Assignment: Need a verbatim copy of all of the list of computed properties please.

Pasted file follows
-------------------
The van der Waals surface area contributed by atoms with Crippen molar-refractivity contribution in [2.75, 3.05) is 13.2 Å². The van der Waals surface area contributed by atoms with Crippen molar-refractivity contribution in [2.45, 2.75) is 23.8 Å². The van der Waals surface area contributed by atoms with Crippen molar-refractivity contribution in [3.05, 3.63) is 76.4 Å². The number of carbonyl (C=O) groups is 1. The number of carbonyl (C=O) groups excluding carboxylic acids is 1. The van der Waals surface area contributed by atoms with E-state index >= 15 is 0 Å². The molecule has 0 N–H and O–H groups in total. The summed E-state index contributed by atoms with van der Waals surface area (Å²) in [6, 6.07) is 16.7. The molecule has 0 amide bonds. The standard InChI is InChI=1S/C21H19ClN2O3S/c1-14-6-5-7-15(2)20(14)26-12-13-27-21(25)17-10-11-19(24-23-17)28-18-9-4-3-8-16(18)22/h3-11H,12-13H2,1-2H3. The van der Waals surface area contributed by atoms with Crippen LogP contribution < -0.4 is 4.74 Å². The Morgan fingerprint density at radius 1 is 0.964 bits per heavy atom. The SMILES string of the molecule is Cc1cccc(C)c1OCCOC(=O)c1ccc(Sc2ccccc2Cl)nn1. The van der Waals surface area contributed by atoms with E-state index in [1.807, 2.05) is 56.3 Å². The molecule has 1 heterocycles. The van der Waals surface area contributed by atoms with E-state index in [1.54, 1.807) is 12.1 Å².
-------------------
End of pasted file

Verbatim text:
The van der Waals surface area contributed by atoms with Crippen molar-refractivity contribution in [2.75, 3.05) is 13.2 Å². The van der Waals surface area contributed by atoms with Crippen molar-refractivity contribution in [2.45, 2.75) is 23.8 Å². The van der Waals surface area contributed by atoms with Crippen molar-refractivity contribution in [3.05, 3.63) is 76.4 Å². The number of carbonyl (C=O) groups is 1. The number of carbonyl (C=O) groups excluding carboxylic acids is 1. The van der Waals surface area contributed by atoms with E-state index >= 15 is 0 Å². The molecule has 0 N–H and O–H groups in total. The summed E-state index contributed by atoms with van der Waals surface area (Å²) in [6, 6.07) is 16.7. The molecule has 0 amide bonds. The standard InChI is InChI=1S/C21H19ClN2O3S/c1-14-6-5-7-15(2)20(14)26-12-13-27-21(25)17-10-11-19(24-23-17)28-18-9-4-3-8-16(18)22/h3-11H,12-13H2,1-2H3. The van der Waals surface area contributed by atoms with Crippen LogP contribution < -0.4 is 4.74 Å². The Morgan fingerprint density at radius 1 is 0.964 bits per heavy atom. The SMILES string of the molecule is Cc1cccc(C)c1OCCOC(=O)c1ccc(Sc2ccccc2Cl)nn1. The van der Waals surface area contributed by atoms with E-state index in [1.807, 2.05) is 56.3 Å². The molecule has 1 heterocycles. The van der Waals surface area contributed by atoms with E-state index in [1.54, 1.807) is 12.1 Å².